11. Is it possible to get too much fluoride? In short, yes. However, by following the EPA’s regulations, we will ensure that your child will never get too much fluoride from our treatments. Your child can also get fluoride from drinking water, toothpaste, and mouth rinses. Our dentist can measure the amount of fluoride in your child’s teeth to determine whether they are getting enough or too much.
  12. What are dental sealants? Made of clear or shaded plastic, sealants are a protective covering placed on the surface of teeth to help seal out food and plaque. They also reduce the risk of decay. Sealants are applied painlessly and quickly; while they do last for years, they do need to be checked periodically.
  13. Can all children benefit from dental sealants? Yes; since 4 out of 5 cavities develop in children 15 years and under, placing sealants in those vulnerable years can help prevent cavities from forming.
  14. When should my child begin brushing their teeth? It is important that you start brushing and flossing her teeth for your child before they can do it themselves. Children usually cannot thoroughly clean all of their teeth by themselves until they are at least 6 or 7.
  15. How can I help my child develop tooth brushing into a habit? Start by being the example. If your child sees you brushing and flossing, it can help them know the importance of brushing their own teeth. Keeping regular checkups is a great way to ensure that your child learns about dental hygiene, and they see for themselves how to brush properly. It will give your child a sense of pride and accomplishment, knowing they are taking care of their own oral health.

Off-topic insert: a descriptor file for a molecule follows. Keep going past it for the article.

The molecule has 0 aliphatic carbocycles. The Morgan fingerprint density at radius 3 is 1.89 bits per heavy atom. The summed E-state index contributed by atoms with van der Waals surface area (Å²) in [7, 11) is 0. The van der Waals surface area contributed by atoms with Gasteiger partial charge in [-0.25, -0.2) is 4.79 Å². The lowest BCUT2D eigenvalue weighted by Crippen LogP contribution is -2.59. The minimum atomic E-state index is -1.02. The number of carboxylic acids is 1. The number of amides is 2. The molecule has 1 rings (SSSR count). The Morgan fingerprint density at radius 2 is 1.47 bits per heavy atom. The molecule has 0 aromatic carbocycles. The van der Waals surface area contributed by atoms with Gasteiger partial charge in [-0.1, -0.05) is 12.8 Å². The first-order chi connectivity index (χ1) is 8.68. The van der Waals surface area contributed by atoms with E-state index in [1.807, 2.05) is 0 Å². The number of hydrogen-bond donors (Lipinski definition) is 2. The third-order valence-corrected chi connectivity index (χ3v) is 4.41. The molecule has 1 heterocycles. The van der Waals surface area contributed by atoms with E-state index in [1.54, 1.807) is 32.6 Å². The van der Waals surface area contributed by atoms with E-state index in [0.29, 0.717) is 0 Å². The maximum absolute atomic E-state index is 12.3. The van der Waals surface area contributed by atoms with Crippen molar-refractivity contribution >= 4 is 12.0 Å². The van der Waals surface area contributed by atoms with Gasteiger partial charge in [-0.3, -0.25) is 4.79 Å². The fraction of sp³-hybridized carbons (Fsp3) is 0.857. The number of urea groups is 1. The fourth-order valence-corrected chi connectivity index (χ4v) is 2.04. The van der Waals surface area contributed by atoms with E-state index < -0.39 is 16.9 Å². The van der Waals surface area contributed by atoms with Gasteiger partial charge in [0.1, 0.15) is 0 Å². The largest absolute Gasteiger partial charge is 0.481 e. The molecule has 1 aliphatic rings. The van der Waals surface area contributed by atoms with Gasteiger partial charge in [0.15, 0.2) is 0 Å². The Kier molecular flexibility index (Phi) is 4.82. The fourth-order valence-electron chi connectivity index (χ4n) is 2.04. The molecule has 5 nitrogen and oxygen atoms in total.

16. Is it important to care for my child’s baby teeth since they will eventually fall out anyway? It is important to keep baby teeth healthy to ensure that healthy adult teeth form. Baby teeth also allow for proper alignment and development of the jawbone and muscles.
  17. What should I do in case my child chips or knocks out a tooth? If you can, try to save the fragments and make an emergency appointment with the dentist. If a permanent tooth is knocked out, find it and rinse it off in cool water, but do not touch the roots! Try to gently place it in the socket. If you cannot place the tooth, put in a glass of cool water or milk, and try not to delay getting to the dentist.
  18. What does it mean if my child’s teeth are sensitive to hot and cold? It can be completely harmless, from a sinus headache or from genetics; however, it could also be a symptom of teeth grinding, cavities, loose fillings, or receding gums. If the sensitivity is on-going, we recommend visiting the dentist.
  19. My teeth have always been crooked. Is there anything that can be done to ensure my child’s teeth come in straight? The dentist can help teach your child to avoid oral habits that can lead to orthodontic problems. We can also identify any abnormal dental alignment right away and intervene to help guide the teeth when they emerge.
  20. How often should my child receive fluoride treatments? It is recommended that your child visit the dentist at least twice a year for their routine dental cleanings. Insurance companies, however, may only cover the treatment once a year.